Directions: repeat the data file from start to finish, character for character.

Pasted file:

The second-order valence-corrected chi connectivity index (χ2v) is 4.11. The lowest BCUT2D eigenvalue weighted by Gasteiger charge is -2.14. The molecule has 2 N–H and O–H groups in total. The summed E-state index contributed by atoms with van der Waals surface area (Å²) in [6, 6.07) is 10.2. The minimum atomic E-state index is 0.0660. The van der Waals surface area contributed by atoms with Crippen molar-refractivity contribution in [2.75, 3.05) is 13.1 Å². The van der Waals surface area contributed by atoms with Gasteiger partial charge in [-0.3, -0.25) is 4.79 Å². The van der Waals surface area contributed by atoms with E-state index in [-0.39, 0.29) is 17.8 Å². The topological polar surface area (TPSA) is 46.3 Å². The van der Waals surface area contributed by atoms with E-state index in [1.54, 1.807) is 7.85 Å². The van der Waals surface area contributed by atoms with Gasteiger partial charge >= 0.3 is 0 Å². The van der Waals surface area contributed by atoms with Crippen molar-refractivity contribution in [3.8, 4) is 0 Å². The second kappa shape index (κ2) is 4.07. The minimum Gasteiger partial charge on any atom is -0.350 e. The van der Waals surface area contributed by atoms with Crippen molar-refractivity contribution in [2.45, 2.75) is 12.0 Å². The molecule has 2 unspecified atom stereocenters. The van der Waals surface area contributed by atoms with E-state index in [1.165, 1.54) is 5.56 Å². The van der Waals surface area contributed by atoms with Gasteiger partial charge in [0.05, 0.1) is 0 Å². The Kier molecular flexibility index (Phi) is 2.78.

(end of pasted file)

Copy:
The second-order valence-corrected chi connectivity index (χ2v) is 4.11. The lowest BCUT2D eigenvalue weighted by Gasteiger charge is -2.14. The molecule has 2 N–H and O–H groups in total. The summed E-state index contributed by atoms with van der Waals surface area (Å²) in [6, 6.07) is 10.2. The minimum atomic E-state index is 0.0660. The van der Waals surface area contributed by atoms with Crippen molar-refractivity contribution in [2.75, 3.05) is 13.1 Å². The van der Waals surface area contributed by atoms with Gasteiger partial charge in [-0.3, -0.25) is 4.79 Å². The van der Waals surface area contributed by atoms with E-state index in [-0.39, 0.29) is 17.8 Å². The topological polar surface area (TPSA) is 46.3 Å². The van der Waals surface area contributed by atoms with E-state index in [1.54, 1.807) is 7.85 Å². The van der Waals surface area contributed by atoms with Gasteiger partial charge >= 0.3 is 0 Å². The van der Waals surface area contributed by atoms with Crippen molar-refractivity contribution in [3.8, 4) is 0 Å². The second kappa shape index (κ2) is 4.07. The minimum Gasteiger partial charge on any atom is -0.350 e. The van der Waals surface area contributed by atoms with Crippen molar-refractivity contribution in [2.45, 2.75) is 12.0 Å². The molecule has 2 unspecified atom stereocenters. The van der Waals surface area contributed by atoms with E-state index in [1.165, 1.54) is 5.56 Å². The van der Waals surface area contributed by atoms with Gasteiger partial charge in [0.05, 0.1) is 0 Å². The Kier molecular flexibility index (Phi) is 2.78.